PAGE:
Technologies of Belonging: The Absent Presence of Race in Europe

Posted in Anthropology, Articles, Europe, Media Archive, Social Science on 2014-05-22 01:04Z by Steven

Technologies of Belonging: The Absent Presence of Race in Europe

Science Technology Human Values
Volume 39, Number 4 (July 2014)
pages 459-467
DOI: 10.1177/0162243914531149

Amade M’charek, Associate Professor of Anthropology
University of Amsterdam, Amsterdam, Netherlands

Katharina Schramm, Lecturer
Institute for Social Anthropology
Martin Luther Universität, Halle-Wittenberg, Germany

David Skinner, Research Convener; Reader in Sociology
Anglia Ruskin University, Cambridge, United Kingdom

In many European countries, the explicit discussion of race as a biological phenomenon has long been avoided. This has not meant that race has become obsolete or irrelevant all together. Rather, it is a slippery object that keeps shifting and changing. To understand its slippery nature, we suggest that race in Europe is best viewed as an absent presence, something that oscillates between reality and nonreality, which appears on the surface and then hides underground. In this special issue, we explore how race has been configured in different practices and how race-based identities and technologies are entwined in various European settings.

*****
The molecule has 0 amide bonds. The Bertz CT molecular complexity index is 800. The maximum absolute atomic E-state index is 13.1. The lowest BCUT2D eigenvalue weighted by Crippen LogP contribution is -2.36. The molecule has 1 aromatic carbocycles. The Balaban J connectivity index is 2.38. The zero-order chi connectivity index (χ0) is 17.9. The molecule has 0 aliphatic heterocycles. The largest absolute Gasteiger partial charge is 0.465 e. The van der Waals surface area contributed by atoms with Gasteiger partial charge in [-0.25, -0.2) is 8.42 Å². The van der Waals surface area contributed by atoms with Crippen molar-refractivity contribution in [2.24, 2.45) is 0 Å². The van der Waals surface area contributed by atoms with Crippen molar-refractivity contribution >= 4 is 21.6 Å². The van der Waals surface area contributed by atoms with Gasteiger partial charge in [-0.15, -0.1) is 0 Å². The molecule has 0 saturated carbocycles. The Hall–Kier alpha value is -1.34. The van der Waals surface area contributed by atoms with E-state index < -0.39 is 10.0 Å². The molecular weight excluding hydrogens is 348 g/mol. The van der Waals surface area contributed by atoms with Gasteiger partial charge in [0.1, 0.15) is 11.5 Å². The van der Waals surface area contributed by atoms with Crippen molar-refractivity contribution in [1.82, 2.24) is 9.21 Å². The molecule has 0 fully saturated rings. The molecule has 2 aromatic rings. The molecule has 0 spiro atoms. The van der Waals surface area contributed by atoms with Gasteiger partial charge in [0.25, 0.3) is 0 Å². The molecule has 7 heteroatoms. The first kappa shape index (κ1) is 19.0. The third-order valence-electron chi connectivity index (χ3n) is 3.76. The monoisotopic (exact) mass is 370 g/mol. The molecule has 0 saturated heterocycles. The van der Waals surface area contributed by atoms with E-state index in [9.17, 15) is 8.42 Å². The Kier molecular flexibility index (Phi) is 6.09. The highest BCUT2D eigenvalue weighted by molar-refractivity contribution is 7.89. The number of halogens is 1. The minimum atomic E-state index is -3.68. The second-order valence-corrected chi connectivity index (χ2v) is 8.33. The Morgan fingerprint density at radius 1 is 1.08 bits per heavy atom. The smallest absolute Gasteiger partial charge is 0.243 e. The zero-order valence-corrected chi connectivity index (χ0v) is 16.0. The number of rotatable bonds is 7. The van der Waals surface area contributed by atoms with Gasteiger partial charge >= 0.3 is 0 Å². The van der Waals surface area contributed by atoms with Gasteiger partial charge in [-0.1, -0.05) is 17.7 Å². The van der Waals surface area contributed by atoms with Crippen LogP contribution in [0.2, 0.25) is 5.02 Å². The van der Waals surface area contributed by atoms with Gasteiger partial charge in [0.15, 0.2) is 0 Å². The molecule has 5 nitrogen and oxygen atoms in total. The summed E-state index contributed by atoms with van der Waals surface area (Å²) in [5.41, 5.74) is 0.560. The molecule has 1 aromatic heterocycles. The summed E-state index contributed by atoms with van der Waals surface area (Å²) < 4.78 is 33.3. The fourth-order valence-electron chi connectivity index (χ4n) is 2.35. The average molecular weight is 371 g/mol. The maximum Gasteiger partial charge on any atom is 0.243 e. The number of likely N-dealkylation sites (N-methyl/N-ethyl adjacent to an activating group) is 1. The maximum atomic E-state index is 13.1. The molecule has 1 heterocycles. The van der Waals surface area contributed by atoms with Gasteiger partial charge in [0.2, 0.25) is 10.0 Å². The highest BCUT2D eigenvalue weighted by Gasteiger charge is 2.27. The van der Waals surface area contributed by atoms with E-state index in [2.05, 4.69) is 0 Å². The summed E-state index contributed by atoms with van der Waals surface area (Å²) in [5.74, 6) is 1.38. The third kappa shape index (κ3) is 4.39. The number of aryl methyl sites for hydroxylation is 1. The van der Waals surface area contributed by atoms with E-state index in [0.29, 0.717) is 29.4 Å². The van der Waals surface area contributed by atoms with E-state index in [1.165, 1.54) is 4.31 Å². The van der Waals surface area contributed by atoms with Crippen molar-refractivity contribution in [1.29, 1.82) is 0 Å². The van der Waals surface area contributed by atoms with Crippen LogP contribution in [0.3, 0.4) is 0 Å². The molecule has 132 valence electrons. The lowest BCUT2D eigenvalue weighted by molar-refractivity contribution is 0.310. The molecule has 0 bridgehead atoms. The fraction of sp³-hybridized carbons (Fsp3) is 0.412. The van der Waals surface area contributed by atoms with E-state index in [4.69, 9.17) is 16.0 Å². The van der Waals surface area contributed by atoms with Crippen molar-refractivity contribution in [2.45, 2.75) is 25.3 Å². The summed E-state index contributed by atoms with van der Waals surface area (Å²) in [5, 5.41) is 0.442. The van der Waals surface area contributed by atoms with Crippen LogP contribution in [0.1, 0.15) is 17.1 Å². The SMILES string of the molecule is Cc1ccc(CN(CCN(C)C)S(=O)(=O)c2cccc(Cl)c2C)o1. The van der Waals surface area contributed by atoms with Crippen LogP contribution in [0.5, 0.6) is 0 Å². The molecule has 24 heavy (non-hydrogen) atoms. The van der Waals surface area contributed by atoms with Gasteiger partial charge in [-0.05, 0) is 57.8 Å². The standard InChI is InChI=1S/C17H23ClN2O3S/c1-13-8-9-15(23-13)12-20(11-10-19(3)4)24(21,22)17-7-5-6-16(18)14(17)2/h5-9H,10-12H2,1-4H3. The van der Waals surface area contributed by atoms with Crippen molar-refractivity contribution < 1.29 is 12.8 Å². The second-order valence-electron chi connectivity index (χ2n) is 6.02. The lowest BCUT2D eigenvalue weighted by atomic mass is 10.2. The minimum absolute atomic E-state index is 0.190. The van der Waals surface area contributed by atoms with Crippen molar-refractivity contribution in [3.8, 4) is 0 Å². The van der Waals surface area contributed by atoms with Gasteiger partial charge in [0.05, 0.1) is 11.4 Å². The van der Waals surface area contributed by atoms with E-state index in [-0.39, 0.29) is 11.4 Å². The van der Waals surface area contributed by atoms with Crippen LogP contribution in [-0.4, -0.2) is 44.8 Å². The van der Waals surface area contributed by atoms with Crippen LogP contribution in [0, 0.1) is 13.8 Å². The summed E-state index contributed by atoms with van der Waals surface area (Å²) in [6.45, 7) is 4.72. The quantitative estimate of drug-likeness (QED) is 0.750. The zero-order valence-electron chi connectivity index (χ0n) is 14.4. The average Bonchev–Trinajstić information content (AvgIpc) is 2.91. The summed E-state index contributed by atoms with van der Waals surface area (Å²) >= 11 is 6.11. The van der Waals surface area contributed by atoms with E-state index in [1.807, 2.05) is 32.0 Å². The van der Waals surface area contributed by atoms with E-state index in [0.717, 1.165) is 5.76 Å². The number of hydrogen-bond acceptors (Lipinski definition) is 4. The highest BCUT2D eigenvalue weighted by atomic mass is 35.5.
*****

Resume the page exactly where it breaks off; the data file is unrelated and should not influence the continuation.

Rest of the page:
Read or purchase the article here.

Tags: , , ,

Identity Politics and the New Genetics: Re/Creating Categories of Difference and Belonging [Kate Reed Review]

Posted in Book/Video Reviews, Media Archive, Social Science on 2013-03-07 00:38Z by Steven

Identity Politics and the New Genetics: Re/Creating Categories of Difference and Belonging [Kate Reed Review]

Ethnic and Racial Studies
Volume 36, Issue 3, 2013
Special Issue: Racialization and Religion: Race, culture and difference in the study of Antisemitism and Islamophobia
pages 517-518
DOI: 10.1080/01419870.2012.734393

Kate Reed, Senior Lecturer in Medical Sociology
University of Sheffield

Katharina Schramm,  David Skinner and Richard Rottenburg (eds.) Identity Politics and the New Genetics: Re/Creating Categories of Difference and Belonging, Oxford: Berghahn Books, 2012 (Volume 6 of Studies of the Biosocial Society), vi +221 pp. (hardback).